To hold its own against digital assistants from Google, Microsoft and Amazon, Siri needs an IQ boost.
Last month, Google took the stage in Mountain View, California, to show off improvements to its digital voice assistant. Its signature ability is to have a conversation with it like you would a normal person.
You can ask “Google Assistant” what’s on your schedule and then have it text the person you’re meeting to say you’ll be late. Google remembers your first question, so you don’t have to start over with a new command. Like a real person, it builds off what you were talking about earlier.
All that left Apple’s Siri looking, well, kinda dumb.
Siri tends to respond only to specific commands, and if you change your phrasing, she gets confused. Even Steve Wozniak, Apple’s co-founder and one of the company’s biggest fans, thinks Siri hasn’t quite nailed it yet.
“Sometimes Siri doesn’t get the words right, and I’m pissed,” he said at a Salesforce conference earlier this week.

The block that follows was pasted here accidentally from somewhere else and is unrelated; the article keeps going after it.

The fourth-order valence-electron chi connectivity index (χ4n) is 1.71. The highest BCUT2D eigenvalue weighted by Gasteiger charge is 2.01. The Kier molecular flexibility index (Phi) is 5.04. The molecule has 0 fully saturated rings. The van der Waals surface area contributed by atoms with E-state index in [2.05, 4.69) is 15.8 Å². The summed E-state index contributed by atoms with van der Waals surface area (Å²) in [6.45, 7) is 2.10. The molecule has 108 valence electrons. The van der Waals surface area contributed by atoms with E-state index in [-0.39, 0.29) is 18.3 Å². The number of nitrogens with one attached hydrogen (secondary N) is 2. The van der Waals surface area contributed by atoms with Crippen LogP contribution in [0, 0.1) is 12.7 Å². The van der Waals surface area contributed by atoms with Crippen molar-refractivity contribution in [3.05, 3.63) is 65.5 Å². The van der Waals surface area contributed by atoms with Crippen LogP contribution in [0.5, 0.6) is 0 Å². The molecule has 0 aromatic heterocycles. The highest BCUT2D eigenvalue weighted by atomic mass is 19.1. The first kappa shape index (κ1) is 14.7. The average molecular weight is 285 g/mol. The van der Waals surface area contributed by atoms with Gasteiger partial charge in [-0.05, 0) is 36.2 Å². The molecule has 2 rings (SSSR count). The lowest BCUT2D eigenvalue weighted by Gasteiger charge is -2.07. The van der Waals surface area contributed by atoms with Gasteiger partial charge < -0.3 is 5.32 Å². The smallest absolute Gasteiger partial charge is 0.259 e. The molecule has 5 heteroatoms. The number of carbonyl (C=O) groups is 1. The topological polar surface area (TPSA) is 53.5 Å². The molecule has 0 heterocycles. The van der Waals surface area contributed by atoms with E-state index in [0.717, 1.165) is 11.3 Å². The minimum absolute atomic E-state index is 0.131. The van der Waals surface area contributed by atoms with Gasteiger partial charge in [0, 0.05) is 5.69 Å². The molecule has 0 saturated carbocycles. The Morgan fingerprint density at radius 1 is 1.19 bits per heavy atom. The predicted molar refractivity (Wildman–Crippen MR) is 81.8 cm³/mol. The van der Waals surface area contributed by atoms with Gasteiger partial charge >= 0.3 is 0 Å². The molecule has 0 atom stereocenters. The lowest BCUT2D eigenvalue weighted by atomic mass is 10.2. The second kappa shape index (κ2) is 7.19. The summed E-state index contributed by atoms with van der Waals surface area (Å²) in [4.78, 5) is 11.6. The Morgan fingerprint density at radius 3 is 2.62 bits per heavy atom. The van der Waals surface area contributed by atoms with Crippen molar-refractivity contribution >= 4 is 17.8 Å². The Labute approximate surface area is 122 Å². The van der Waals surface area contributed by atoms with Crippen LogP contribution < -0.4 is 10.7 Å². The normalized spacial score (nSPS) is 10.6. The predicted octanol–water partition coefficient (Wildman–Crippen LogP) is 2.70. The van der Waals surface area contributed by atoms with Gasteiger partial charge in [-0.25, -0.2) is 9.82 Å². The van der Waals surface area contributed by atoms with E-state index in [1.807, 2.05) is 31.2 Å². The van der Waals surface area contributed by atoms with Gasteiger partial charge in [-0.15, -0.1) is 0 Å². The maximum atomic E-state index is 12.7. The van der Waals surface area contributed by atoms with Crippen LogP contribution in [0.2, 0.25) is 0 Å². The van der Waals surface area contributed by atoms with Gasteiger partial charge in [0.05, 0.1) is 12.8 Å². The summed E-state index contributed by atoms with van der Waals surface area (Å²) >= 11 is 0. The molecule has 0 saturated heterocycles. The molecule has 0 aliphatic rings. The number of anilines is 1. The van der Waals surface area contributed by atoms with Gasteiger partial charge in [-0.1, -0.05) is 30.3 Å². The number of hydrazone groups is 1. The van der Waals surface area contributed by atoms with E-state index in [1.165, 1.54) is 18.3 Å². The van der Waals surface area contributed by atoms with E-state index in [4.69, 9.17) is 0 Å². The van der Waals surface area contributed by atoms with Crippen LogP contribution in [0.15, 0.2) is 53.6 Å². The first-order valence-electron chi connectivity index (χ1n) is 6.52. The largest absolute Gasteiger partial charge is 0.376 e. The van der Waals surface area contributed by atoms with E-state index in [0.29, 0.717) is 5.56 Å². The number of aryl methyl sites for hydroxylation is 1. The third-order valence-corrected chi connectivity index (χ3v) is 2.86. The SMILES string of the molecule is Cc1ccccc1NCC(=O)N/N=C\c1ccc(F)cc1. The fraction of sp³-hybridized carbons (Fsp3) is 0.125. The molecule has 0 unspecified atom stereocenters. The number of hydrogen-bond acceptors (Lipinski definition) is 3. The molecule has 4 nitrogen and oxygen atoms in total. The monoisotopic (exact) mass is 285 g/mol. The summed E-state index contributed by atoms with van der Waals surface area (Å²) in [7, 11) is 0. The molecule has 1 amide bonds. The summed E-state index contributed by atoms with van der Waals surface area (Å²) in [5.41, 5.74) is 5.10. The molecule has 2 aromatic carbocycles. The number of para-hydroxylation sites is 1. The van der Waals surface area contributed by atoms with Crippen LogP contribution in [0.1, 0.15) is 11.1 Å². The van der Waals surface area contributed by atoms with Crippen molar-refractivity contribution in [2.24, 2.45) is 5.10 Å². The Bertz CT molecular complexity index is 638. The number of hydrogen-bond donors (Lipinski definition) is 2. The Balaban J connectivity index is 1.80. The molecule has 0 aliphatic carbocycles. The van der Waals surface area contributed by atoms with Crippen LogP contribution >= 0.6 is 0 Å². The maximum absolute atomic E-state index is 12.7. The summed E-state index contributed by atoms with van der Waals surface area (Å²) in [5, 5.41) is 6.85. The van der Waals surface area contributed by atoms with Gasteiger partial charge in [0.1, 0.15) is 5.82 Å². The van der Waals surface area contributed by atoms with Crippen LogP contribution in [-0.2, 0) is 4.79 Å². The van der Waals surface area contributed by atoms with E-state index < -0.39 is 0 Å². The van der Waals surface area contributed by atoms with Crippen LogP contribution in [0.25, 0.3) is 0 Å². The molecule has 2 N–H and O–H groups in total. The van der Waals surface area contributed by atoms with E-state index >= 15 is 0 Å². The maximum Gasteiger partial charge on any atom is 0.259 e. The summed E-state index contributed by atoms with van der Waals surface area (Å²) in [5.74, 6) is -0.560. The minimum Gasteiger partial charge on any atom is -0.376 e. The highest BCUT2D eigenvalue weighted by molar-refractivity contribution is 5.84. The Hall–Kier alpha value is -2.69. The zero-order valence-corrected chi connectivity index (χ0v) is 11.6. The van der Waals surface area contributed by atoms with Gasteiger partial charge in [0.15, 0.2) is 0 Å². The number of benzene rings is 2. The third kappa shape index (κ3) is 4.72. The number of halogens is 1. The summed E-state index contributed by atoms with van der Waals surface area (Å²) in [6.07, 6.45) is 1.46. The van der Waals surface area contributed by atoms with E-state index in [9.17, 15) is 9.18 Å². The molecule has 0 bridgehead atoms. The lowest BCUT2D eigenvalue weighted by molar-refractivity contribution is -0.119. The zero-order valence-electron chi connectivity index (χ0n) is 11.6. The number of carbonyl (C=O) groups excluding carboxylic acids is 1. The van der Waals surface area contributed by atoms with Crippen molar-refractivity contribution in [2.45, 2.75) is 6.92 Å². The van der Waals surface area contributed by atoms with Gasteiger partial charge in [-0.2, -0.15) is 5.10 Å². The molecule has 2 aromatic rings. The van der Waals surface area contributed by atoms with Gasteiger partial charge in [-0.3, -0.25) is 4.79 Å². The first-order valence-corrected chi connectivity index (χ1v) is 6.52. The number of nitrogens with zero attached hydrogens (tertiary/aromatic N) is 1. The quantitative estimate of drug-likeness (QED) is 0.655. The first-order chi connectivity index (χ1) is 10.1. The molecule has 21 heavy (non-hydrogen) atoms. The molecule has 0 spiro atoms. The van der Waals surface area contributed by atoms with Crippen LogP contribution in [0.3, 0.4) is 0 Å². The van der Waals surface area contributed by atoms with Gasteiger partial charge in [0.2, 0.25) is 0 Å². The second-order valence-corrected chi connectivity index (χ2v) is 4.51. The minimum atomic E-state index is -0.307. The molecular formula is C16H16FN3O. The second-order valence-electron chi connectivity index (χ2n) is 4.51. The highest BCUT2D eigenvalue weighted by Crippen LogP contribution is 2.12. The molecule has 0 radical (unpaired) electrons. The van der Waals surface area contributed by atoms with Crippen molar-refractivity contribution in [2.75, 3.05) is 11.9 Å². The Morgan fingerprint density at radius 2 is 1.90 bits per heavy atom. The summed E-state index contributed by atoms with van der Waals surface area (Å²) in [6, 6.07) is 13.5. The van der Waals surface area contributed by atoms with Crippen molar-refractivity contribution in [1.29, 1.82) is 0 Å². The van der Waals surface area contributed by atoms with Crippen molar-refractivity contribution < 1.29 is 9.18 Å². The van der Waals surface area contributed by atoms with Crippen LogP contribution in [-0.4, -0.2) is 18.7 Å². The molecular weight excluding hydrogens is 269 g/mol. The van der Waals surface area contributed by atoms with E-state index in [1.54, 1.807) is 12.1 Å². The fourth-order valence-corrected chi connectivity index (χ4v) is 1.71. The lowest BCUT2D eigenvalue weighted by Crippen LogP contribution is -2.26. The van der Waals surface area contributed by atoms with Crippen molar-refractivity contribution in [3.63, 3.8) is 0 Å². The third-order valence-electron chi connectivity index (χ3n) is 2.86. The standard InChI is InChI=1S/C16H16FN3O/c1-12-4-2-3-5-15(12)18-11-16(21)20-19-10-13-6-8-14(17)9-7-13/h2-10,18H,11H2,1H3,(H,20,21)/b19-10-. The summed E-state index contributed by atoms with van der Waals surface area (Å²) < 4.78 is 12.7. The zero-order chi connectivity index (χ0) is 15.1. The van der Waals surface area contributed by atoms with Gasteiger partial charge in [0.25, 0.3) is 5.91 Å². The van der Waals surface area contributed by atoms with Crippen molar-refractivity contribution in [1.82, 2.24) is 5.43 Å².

Siri and Google Assistant are part of a new wave toward artificial intelligence — smart software that lets machines act more like humans — that has swept up tech giants Facebook, Amazon and Microsoft, along with many others. While Siri came first, with the iPhone 4S in 2011, the lack of significant improvements to the assistant has opened the door for rivals to surpass her. Apple’s Worldwide Developers Conference, which kicks off Monday, may be a chance for the company to show that Siri isn’t standing still.
“There’s pressure because Siri has been around the longest,” Creative Strategies analyst Carolina Milanesi said. “They need to do more so that people really want to do more with Siri.”
Apple declined to comment.
The competition is already stiff. Microsoft’s Cortana works the same across various devices like computers and phones, and Microsoft and Facebook have created “bots” you can chat with to do things like order flowers for your mother. Amazon’s Alexa voice assistant has become a popular way to control things in your home, play music and even order pizza through voice commands.
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SOURCE: Cnet, Shara Tibken